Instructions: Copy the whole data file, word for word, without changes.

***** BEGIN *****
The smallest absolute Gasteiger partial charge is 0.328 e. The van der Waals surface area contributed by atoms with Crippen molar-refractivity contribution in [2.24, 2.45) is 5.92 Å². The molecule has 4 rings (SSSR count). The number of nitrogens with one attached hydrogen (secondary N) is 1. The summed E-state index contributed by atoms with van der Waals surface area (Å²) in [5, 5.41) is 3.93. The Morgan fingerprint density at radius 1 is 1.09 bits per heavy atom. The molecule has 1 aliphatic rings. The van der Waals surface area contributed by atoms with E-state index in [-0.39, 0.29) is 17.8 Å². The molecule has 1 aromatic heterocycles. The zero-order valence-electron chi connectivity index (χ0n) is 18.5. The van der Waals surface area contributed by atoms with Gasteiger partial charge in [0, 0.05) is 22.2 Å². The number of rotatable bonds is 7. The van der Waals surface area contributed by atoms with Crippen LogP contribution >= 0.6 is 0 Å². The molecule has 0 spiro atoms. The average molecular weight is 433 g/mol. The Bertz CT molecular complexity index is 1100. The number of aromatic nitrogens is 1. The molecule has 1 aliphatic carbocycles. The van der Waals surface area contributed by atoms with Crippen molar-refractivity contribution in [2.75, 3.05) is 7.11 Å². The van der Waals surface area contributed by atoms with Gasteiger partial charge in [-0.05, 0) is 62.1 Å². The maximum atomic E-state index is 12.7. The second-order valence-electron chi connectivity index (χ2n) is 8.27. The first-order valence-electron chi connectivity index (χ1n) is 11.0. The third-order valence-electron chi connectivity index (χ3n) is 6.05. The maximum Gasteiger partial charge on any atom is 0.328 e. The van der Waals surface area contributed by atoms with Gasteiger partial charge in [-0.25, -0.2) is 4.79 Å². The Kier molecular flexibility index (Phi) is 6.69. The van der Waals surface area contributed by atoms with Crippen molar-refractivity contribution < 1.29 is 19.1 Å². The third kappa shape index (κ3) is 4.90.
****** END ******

The smallest absolute Gasteiger partial charge is 0.328 e. The van der Waals surface area contributed by atoms with Crippen molar-refractivity contribution in [2.24, 2.45) is 5.92 Å². The molecule has 4 rings (SSSR count). The number of nitrogens with one attached hydrogen (secondary N) is 1. The summed E-state index contributed by atoms with van der Waals surface area (Å²) in [5, 5.41) is 3.93. The Morgan fingerprint density at radius 1 is 1.09 bits per heavy atom. The molecule has 1 aliphatic rings. The van der Waals surface area contributed by atoms with E-state index in [-0.39, 0.29) is 17.8 Å². The molecule has 1 aromatic heterocycles. The zero-order valence-electron chi connectivity index (χ0n) is 18.5. The van der Waals surface area contributed by atoms with Gasteiger partial charge in [0, 0.05) is 22.2 Å². The number of rotatable bonds is 7. The van der Waals surface area contributed by atoms with Crippen LogP contribution >= 0.6 is 0 Å². The molecule has 0 spiro atoms. The average molecular weight is 433 g/mol. The Bertz CT molecular complexity index is 1100. The number of aromatic nitrogens is 1. The molecule has 1 aliphatic carbocycles. The van der Waals surface area contributed by atoms with Crippen molar-refractivity contribution in [2.75, 3.05) is 7.11 Å². The van der Waals surface area contributed by atoms with Gasteiger partial charge in [-0.05, 0) is 62.1 Å². The maximum atomic E-state index is 12.7. The second-order valence-electron chi connectivity index (χ2n) is 8.27. The first-order valence-electron chi connectivity index (χ1n) is 11.0. The third-order valence-electron chi connectivity index (χ3n) is 6.05. The maximum Gasteiger partial charge on any atom is 0.328 e. The van der Waals surface area contributed by atoms with Gasteiger partial charge in [-0.25, -0.2) is 4.79 Å². The Kier molecular flexibility index (Phi) is 6.69. The van der Waals surface area contributed by atoms with Crippen molar-refractivity contribution < 1.29 is 19.1 Å². The third kappa shape index (κ3) is 4.90.